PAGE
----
Reposted Arizona Republic column.
Divorce can create retitling challenge
From time to time, I work with clients facing challenges from asset-titling issues in previous divorces. In a divorce, assets are usually divided between the spouses, resulting in retitling of assets into a spouse’s sole name and updating beneficiaries after the divorce. One problem arises when a divorce decree does not adequately describe the asset being awarded to a spouse and the former spouse later refuses to cooperate in retitling or selling that asset.
Recently, a vehicle, which at the time of the divorce was jointly titled, was awarded to one spouse. The divorce decree referred only to “1990 Toyota Four Runner” and made no mention of the year or vehicle identification number.
The spouse awarded title to the vehicle attempted to sell it. The former spouse refused to sign the title and the Motor Vehicle Division refused to transfer title because the vehicle was so vaguely described in the decree. To solve this problem, the spouse awarded the vehicle needs to file a motion with the court to amend the decree to specifically describe the vehicle by year and vehicle ID number so that the Motor Vehicle Division will place it in the spouse’s own name.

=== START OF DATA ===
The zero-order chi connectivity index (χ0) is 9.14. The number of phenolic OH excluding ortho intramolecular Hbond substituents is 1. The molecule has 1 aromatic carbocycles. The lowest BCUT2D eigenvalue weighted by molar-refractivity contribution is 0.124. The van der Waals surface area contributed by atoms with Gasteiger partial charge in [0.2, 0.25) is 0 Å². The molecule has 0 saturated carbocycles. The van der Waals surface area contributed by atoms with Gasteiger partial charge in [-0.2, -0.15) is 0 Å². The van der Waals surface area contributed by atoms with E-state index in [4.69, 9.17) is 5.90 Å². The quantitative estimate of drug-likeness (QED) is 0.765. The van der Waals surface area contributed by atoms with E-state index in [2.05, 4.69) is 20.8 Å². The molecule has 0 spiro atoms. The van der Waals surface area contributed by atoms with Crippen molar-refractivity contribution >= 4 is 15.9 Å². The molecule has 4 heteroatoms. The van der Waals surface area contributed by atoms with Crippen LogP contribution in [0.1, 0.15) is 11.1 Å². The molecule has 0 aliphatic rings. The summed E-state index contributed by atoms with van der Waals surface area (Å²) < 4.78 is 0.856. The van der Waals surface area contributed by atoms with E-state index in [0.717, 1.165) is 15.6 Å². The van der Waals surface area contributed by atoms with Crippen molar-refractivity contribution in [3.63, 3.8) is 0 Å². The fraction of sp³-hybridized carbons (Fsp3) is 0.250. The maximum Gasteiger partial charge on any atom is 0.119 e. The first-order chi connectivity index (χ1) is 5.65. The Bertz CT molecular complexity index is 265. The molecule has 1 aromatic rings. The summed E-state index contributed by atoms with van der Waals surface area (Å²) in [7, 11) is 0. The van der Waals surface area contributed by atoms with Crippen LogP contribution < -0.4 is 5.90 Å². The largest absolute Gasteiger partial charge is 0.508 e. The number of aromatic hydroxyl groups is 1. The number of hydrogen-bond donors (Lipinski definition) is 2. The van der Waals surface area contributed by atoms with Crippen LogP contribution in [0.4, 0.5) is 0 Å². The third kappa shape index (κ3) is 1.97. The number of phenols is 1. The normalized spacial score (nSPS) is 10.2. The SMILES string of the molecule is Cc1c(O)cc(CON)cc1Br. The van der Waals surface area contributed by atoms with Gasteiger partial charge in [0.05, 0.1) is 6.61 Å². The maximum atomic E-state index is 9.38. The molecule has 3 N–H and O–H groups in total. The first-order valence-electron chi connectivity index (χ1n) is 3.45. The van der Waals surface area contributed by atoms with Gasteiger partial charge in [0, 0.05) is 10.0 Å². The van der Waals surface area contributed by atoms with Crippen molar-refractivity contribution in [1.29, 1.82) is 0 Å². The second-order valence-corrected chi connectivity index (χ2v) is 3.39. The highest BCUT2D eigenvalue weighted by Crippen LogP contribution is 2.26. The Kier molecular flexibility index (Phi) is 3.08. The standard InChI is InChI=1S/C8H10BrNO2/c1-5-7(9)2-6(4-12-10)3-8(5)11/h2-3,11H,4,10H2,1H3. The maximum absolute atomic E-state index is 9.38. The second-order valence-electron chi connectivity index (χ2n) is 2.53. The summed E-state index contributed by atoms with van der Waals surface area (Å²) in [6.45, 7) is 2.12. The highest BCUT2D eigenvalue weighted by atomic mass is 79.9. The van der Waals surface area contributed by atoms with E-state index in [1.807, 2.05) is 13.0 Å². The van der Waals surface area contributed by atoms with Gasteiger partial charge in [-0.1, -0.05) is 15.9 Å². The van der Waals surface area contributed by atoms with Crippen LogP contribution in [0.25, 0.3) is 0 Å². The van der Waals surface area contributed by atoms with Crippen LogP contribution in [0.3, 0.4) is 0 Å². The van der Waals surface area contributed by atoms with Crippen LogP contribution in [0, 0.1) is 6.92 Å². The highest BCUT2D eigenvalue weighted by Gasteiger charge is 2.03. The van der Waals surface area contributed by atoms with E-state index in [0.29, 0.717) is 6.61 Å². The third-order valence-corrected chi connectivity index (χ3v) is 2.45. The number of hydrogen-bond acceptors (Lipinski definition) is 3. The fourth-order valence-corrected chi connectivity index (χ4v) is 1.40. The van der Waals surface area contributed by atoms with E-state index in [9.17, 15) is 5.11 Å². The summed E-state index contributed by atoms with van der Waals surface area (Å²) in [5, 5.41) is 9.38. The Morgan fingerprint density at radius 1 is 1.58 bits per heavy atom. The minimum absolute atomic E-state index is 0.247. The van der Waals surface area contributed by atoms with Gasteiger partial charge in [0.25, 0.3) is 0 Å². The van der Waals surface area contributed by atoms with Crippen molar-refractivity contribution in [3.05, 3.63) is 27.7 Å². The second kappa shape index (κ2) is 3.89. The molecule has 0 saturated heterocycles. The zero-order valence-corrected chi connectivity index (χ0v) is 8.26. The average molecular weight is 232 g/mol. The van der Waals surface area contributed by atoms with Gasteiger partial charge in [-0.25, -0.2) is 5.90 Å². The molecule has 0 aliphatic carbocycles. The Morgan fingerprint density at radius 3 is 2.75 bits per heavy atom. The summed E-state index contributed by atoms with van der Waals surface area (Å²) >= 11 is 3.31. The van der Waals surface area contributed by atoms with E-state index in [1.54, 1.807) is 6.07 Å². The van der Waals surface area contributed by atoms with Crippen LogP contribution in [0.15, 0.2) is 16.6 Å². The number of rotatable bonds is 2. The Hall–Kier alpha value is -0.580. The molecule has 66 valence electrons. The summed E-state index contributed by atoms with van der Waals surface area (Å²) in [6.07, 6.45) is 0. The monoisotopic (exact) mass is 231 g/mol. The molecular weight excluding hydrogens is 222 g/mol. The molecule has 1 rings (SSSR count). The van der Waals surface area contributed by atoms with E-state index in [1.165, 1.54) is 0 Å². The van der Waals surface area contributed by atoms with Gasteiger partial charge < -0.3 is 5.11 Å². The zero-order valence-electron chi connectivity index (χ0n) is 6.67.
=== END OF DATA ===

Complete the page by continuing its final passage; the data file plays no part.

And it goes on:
The repercussions of poorly drafted divorce decrees are felt in many areas, including estate planning.
The most common impact is on clients creating a living trust where the goal is to retitle assets, known as funding, into the name of the trust. Assets held in joint names of former spouses can’t be retitled.
I strongly suggest that the drafters of divorce decrees identify assets as specifically as possible in order for the asset to be sold or retitled without the cooperation of the former spouse.
From the Arizona Republic 03/21/2014, Page B05 – by Attorney Louis Silverman